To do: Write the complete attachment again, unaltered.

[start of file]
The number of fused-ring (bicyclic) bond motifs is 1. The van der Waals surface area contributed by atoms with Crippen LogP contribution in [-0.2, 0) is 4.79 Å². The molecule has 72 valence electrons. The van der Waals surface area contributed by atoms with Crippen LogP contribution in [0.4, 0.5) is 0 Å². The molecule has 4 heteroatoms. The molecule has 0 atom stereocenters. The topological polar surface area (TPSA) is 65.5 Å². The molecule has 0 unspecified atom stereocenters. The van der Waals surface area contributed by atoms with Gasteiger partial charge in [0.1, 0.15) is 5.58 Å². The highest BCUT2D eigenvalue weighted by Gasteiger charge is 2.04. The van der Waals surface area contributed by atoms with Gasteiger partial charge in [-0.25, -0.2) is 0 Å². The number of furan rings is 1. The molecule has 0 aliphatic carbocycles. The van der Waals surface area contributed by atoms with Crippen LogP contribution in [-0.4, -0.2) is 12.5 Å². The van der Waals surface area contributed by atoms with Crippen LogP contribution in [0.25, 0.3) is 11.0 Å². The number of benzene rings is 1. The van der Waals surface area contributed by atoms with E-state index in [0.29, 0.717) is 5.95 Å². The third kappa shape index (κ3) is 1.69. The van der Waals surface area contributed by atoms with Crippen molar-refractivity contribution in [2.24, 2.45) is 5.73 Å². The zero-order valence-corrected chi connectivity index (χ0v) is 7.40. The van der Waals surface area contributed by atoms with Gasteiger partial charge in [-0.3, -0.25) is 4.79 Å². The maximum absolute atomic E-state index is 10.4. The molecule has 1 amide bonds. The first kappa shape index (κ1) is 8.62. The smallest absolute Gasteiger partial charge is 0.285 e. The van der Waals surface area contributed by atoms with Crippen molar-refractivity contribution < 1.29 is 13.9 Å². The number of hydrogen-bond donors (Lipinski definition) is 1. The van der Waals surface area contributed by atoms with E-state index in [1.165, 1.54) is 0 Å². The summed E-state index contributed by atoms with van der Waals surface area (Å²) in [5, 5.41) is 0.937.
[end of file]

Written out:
The number of fused-ring (bicyclic) bond motifs is 1. The van der Waals surface area contributed by atoms with Crippen LogP contribution in [-0.2, 0) is 4.79 Å². The molecule has 72 valence electrons. The van der Waals surface area contributed by atoms with Crippen LogP contribution in [0.4, 0.5) is 0 Å². The molecule has 4 heteroatoms. The molecule has 0 atom stereocenters. The topological polar surface area (TPSA) is 65.5 Å². The molecule has 0 unspecified atom stereocenters. The van der Waals surface area contributed by atoms with Gasteiger partial charge in [0.1, 0.15) is 5.58 Å². The highest BCUT2D eigenvalue weighted by Gasteiger charge is 2.04. The van der Waals surface area contributed by atoms with Gasteiger partial charge in [-0.25, -0.2) is 0 Å². The number of furan rings is 1. The molecule has 0 aliphatic carbocycles. The van der Waals surface area contributed by atoms with Crippen LogP contribution in [-0.4, -0.2) is 12.5 Å². The van der Waals surface area contributed by atoms with Crippen LogP contribution in [0.25, 0.3) is 11.0 Å². The number of benzene rings is 1. The van der Waals surface area contributed by atoms with E-state index in [0.29, 0.717) is 5.95 Å². The third kappa shape index (κ3) is 1.69. The van der Waals surface area contributed by atoms with Crippen molar-refractivity contribution in [2.24, 2.45) is 5.73 Å². The zero-order valence-corrected chi connectivity index (χ0v) is 7.40. The van der Waals surface area contributed by atoms with Gasteiger partial charge in [-0.3, -0.25) is 4.79 Å². The maximum absolute atomic E-state index is 10.4. The molecule has 1 amide bonds. The first kappa shape index (κ1) is 8.62. The smallest absolute Gasteiger partial charge is 0.285 e. The van der Waals surface area contributed by atoms with Crippen molar-refractivity contribution < 1.29 is 13.9 Å². The number of hydrogen-bond donors (Lipinski definition) is 1. The van der Waals surface area contributed by atoms with E-state index in [1.165, 1.54) is 0 Å². The summed E-state index contributed by atoms with van der Waals surface area (Å²) in [5, 5.41) is 0.937.